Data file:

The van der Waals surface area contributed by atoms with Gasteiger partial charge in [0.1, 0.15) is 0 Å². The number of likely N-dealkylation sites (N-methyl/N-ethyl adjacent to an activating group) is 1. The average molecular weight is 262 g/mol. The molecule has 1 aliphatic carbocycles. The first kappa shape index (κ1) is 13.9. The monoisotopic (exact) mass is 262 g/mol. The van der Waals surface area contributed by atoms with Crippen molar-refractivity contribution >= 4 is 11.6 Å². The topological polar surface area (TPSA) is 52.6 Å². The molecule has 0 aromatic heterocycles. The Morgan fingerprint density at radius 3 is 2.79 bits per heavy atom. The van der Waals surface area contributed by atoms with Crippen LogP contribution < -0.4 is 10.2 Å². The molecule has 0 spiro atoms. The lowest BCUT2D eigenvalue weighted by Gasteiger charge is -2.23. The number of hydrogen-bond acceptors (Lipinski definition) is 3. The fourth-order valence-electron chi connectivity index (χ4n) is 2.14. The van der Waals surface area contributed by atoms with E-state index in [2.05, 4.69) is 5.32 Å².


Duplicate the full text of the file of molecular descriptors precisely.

The van der Waals surface area contributed by atoms with Gasteiger partial charge in [0.1, 0.15) is 0 Å². The number of likely N-dealkylation sites (N-methyl/N-ethyl adjacent to an activating group) is 1. The average molecular weight is 262 g/mol. The molecule has 1 aliphatic carbocycles. The first kappa shape index (κ1) is 13.9. The monoisotopic (exact) mass is 262 g/mol. The van der Waals surface area contributed by atoms with Crippen molar-refractivity contribution >= 4 is 11.6 Å². The topological polar surface area (TPSA) is 52.6 Å². The molecule has 0 aromatic heterocycles. The Morgan fingerprint density at radius 3 is 2.79 bits per heavy atom. The van der Waals surface area contributed by atoms with Crippen LogP contribution < -0.4 is 10.2 Å². The molecule has 0 spiro atoms. The lowest BCUT2D eigenvalue weighted by Gasteiger charge is -2.23. The number of hydrogen-bond acceptors (Lipinski definition) is 3. The fourth-order valence-electron chi connectivity index (χ4n) is 2.14. The van der Waals surface area contributed by atoms with E-state index in [2.05, 4.69) is 5.32 Å².